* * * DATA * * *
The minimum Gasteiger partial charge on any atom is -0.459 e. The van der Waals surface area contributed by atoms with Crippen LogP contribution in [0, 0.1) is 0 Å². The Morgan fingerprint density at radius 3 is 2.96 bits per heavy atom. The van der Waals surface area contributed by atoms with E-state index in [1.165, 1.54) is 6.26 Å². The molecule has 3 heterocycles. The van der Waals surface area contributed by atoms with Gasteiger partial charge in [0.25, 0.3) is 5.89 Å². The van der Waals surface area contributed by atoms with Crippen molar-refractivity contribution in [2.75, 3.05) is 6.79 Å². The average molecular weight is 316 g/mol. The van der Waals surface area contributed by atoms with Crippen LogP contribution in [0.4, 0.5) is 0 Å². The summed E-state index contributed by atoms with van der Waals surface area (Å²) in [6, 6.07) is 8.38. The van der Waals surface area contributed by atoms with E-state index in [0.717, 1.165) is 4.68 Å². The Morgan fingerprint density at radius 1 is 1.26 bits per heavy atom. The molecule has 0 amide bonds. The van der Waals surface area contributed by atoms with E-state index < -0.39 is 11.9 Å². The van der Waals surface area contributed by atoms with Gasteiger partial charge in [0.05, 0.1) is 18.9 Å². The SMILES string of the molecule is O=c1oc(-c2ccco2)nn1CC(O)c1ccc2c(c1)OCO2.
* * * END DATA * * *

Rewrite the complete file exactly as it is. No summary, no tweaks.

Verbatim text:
The minimum Gasteiger partial charge on any atom is -0.459 e. The van der Waals surface area contributed by atoms with Crippen LogP contribution in [0, 0.1) is 0 Å². The Morgan fingerprint density at radius 3 is 2.96 bits per heavy atom. The van der Waals surface area contributed by atoms with E-state index in [1.165, 1.54) is 6.26 Å². The molecule has 3 heterocycles. The van der Waals surface area contributed by atoms with Gasteiger partial charge in [0.25, 0.3) is 5.89 Å². The van der Waals surface area contributed by atoms with Crippen molar-refractivity contribution in [2.75, 3.05) is 6.79 Å². The average molecular weight is 316 g/mol. The van der Waals surface area contributed by atoms with Crippen LogP contribution in [0.4, 0.5) is 0 Å². The summed E-state index contributed by atoms with van der Waals surface area (Å²) in [6, 6.07) is 8.38. The van der Waals surface area contributed by atoms with E-state index in [0.717, 1.165) is 4.68 Å². The Morgan fingerprint density at radius 1 is 1.26 bits per heavy atom. The molecule has 0 amide bonds. The van der Waals surface area contributed by atoms with E-state index < -0.39 is 11.9 Å². The van der Waals surface area contributed by atoms with Gasteiger partial charge in [0.05, 0.1) is 18.9 Å². The SMILES string of the molecule is O=c1oc(-c2ccco2)nn1CC(O)c1ccc2c(c1)OCO2.